At this stage, the vote to leave the European Union occurred and the tone of debate around asylum, sanctuary and granting refuge changed dramatically, particularly in public fora. We felt a renewed enthusiasm about an event which would give voice but we wanted to do it in ways which would facilitate social contact through talk, participation and co-ordinated activity – some of the things that are so central to superdiverse social life as we had observed it through the research project. We were fortunate to be joined on our team by Helen Clifford from local arts organisation Made in Roath. Helen is an established artist and arts facilitator with experience as an artist in residence, drawing people into thinking about such topics as place and the global home. Helen was also actively engaged in arts classes for those seeking asylum which ran in the Centre where we had been doing our fieldwork so she brought a very particular expertise as well as a shared connection to some of the individuals we had begun to know, there.
With Helen, we nuanced our ideas about belonging and worked up a series of activities designed to draw people into different kinds of interactions, to facilitate talk and other forms of communication, to permit people who did not share a language to interact meaningfully and comfortably and, crucially, to try to remove communicative disadvantage. We aimed to devise an event which would be entertaining and fun yet would draw people who were experiencing the asylum process first hand into interactions with others in ways which would place their respective statuses, their language abilities and their communicative competence in the western/global north context in the background. Helen took the lead on this, drawing on both her experiences making art at the location of our fieldwork and on recounts of the fieldwork and our observations across the project from RA Amal Hallak and me, CI Frances Rock. Of course, an important task before the event was to publicise to long-term Cardiff residents and to those who had recently come to Cardiff seeking refuge. We circulated information on the event in four languages:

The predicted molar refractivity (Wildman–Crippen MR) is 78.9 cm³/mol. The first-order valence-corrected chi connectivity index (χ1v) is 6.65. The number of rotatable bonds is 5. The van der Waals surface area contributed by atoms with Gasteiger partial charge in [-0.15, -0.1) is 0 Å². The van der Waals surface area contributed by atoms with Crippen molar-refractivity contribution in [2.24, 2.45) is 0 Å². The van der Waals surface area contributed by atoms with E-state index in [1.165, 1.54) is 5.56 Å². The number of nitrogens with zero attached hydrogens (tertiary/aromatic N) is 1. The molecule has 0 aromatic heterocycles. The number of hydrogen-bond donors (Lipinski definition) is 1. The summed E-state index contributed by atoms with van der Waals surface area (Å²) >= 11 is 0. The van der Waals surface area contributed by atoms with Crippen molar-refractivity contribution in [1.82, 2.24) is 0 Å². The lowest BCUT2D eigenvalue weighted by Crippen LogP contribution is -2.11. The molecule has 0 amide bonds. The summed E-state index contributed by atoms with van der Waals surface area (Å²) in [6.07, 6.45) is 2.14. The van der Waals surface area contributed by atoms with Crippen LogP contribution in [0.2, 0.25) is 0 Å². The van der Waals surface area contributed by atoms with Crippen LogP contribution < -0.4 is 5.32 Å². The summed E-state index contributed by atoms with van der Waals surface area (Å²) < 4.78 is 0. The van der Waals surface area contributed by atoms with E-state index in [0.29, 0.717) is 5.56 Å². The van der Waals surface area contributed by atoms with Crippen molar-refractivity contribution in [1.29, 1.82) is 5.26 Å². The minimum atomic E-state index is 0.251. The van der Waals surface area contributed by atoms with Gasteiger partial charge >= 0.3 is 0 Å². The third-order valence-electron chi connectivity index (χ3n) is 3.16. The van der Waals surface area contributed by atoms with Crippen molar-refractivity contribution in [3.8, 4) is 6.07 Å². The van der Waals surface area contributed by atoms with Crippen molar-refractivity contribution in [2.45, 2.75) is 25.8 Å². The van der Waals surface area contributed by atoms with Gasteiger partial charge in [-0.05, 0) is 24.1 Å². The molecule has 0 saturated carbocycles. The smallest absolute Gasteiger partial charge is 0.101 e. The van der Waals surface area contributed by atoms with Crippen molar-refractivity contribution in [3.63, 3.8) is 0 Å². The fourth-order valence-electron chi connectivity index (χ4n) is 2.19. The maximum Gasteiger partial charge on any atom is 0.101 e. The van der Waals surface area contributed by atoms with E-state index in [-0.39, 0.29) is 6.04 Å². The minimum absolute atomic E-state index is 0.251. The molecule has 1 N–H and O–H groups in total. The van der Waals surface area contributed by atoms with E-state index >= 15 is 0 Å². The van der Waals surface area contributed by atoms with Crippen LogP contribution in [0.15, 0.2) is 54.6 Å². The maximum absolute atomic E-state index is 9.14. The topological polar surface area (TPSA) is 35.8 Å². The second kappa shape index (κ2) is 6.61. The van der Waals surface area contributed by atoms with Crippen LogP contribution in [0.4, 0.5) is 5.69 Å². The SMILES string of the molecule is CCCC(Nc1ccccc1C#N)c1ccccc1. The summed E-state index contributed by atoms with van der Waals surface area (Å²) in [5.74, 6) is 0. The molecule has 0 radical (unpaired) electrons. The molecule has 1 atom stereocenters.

As well as extensive tweeting, leafletting and media releases, it was perhaps more important to talk to those who were seeking asylum themselves about what was on offer at the event. Over a number of months, and particularly in the week before the event, I went to local support centres for asylum seekers to present the event to centre users, as well as attending English classes and drop-in sessions where I was able to discuss the event in detail. This was time-consuming but wonderful work. I had many interesting conversations with people who were just beginning life in the UK about experiences, ambitions, language, the future, the past, fear and confidence. I also had great chats with people who volunteered in the places I visited. Many of the conversations relied on translation and translanguaging. Sometimes I would speak to someone on my own and we would gradually evolve ways of making sense. On other occasions someone else would join the conversation and some ad hoc interpreting would take place. On yet other occasions Google translate became a resource. For me, the publicity activities were also as valuable as the event itself.